City Paper is not for tourists
The Dish: BLT with truffled frites
The Location: Poste Moderne Brasserie, 555 8th Street NW, (202) 783-6060
The Price: $12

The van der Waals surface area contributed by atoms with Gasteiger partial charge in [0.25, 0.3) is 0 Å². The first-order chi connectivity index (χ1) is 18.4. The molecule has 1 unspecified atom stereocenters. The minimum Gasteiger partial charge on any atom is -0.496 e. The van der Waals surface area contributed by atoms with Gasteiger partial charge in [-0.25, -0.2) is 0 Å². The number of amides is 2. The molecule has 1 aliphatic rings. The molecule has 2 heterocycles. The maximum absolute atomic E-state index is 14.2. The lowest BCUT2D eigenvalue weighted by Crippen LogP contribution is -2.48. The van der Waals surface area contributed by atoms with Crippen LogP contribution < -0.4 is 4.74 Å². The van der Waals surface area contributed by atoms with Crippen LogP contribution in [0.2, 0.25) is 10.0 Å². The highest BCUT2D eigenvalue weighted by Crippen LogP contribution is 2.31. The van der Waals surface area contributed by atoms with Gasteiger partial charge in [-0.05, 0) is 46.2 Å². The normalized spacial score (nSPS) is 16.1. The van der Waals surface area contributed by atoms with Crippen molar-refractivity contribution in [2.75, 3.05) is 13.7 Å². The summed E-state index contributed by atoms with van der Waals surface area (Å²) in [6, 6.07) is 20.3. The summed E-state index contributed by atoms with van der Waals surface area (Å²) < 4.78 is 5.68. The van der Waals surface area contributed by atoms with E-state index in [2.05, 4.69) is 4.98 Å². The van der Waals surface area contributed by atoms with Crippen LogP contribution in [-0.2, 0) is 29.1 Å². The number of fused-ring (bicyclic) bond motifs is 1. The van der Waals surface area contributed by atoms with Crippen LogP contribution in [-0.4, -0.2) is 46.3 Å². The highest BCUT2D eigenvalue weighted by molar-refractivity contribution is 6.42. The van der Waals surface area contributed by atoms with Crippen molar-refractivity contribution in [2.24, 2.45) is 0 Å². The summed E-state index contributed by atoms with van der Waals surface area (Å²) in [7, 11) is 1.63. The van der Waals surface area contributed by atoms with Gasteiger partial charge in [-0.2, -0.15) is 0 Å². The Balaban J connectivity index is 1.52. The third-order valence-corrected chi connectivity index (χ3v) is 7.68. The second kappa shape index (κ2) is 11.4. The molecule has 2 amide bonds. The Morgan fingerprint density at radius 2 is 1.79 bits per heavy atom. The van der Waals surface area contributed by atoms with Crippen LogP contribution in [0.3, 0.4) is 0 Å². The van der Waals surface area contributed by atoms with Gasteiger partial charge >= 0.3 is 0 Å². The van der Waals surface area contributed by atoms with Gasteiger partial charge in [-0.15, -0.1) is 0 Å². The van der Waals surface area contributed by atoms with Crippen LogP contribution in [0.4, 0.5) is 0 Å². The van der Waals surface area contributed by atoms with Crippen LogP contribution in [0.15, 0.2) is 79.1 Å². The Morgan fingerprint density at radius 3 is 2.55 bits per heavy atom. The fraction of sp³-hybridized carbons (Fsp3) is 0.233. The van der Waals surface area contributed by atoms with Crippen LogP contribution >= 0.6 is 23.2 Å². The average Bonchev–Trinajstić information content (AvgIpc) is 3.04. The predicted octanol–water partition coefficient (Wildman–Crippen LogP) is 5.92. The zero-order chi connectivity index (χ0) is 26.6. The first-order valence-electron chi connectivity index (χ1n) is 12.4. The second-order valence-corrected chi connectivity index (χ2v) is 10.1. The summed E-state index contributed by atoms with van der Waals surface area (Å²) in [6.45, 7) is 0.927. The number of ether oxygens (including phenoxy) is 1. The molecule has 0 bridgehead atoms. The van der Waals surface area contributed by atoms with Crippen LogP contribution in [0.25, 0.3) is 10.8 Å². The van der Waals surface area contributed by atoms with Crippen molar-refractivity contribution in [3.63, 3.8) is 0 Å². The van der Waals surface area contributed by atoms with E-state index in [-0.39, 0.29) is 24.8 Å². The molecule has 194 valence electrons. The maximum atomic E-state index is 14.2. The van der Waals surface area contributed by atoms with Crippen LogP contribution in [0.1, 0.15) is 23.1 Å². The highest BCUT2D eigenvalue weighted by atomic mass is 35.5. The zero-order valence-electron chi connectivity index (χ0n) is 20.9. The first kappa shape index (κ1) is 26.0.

The Skinny: It’s 4:15 on a Tuesday, and I’m caught in that annoying, no man’s land of D.C. dining—-the period between lunch and dinner, when just about every restaurant of note regroups for the supper crowd. After getting turned away at IndeBleu, which doesn’t open for dinner until 5 p.m., I walk over to the bar at Poste Moderne Brasserie, which serves up a tidy menu of well-conceived American classics. I order the BLT ($12) and the truffled frites, which are available a la carte for $8. The bartender says that the sandwich already comes with fries, but that he’d be happy to substitute the truffled frites for the regular ones. I’m expecting to pay for the fungal-scented fries since truffles don’t exactly grow on trees. (Well, OK, they grow underground near trees, but you get my drift.) The BLT is precisely what you’d expect from Chef Robert Weland: faithful to the sandwich’s simple tradition but built from ingredients that smack of taste, in both senses of the word. The BLT starts with two slices of slightly over-grilled rustic bread studded with sunflower seeds; the kitchen slathers the toast with a spicy mayo, sprinkles on some arugula, and tops it with thick meaty tomato slices and strips of Nueske applewood-smoked bacon. The flavors are more subtle than a classic diner BLT, mostly because the bacon is lean and the mealy tomatoes are not yet at their summer prime. The sandwich seems to ask that you enjoy its finer pleasures—-the smokiness of the bacon, the texture of the toast, the juiciness of the tomatoes—-until just a few moments after you swallow. That’s when the heat kicks in. It’s not a scorching burn, but a noticeable pungency that proves to be the sandwich’s charm. Almost as charming: The bartender didn’t charge me for the pricy frites that are tossed in white truffle oil, which tends to dampen the fried spuds’ crunch but amps up the flavor.